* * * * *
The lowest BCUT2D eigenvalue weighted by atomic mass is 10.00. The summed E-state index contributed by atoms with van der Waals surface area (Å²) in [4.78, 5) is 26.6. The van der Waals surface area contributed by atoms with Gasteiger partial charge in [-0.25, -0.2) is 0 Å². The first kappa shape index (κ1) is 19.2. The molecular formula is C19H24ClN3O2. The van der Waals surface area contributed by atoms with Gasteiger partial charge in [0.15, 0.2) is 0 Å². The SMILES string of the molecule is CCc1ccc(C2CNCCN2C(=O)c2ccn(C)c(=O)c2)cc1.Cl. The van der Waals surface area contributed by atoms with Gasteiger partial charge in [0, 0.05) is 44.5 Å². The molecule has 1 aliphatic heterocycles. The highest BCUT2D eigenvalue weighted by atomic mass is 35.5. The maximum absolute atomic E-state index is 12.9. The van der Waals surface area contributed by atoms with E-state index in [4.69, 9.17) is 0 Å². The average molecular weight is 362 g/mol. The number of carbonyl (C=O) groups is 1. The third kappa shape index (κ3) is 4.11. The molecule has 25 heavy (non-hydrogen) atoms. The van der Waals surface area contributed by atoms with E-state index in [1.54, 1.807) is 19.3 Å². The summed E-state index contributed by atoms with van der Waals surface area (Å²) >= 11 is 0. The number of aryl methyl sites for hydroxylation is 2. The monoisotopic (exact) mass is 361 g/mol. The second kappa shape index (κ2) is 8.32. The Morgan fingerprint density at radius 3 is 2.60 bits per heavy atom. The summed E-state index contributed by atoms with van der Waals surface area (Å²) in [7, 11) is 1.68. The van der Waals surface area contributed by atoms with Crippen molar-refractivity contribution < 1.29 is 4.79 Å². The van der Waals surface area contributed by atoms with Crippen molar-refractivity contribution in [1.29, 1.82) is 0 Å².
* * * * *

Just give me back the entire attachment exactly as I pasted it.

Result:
The lowest BCUT2D eigenvalue weighted by atomic mass is 10.00. The summed E-state index contributed by atoms with van der Waals surface area (Å²) in [4.78, 5) is 26.6. The van der Waals surface area contributed by atoms with Gasteiger partial charge in [-0.25, -0.2) is 0 Å². The first kappa shape index (κ1) is 19.2. The molecular formula is C19H24ClN3O2. The van der Waals surface area contributed by atoms with Gasteiger partial charge in [0.15, 0.2) is 0 Å². The SMILES string of the molecule is CCc1ccc(C2CNCCN2C(=O)c2ccn(C)c(=O)c2)cc1.Cl. The van der Waals surface area contributed by atoms with Gasteiger partial charge in [0, 0.05) is 44.5 Å². The molecule has 1 aliphatic heterocycles. The highest BCUT2D eigenvalue weighted by atomic mass is 35.5. The maximum absolute atomic E-state index is 12.9. The van der Waals surface area contributed by atoms with E-state index in [4.69, 9.17) is 0 Å². The average molecular weight is 362 g/mol. The number of carbonyl (C=O) groups is 1. The third kappa shape index (κ3) is 4.11. The molecule has 25 heavy (non-hydrogen) atoms. The van der Waals surface area contributed by atoms with E-state index in [1.54, 1.807) is 19.3 Å². The summed E-state index contributed by atoms with van der Waals surface area (Å²) >= 11 is 0. The number of aryl methyl sites for hydroxylation is 2. The monoisotopic (exact) mass is 361 g/mol. The second kappa shape index (κ2) is 8.32. The Morgan fingerprint density at radius 3 is 2.60 bits per heavy atom. The summed E-state index contributed by atoms with van der Waals surface area (Å²) in [7, 11) is 1.68. The van der Waals surface area contributed by atoms with Crippen molar-refractivity contribution < 1.29 is 4.79 Å². The van der Waals surface area contributed by atoms with Crippen molar-refractivity contribution in [1.29, 1.82) is 0 Å².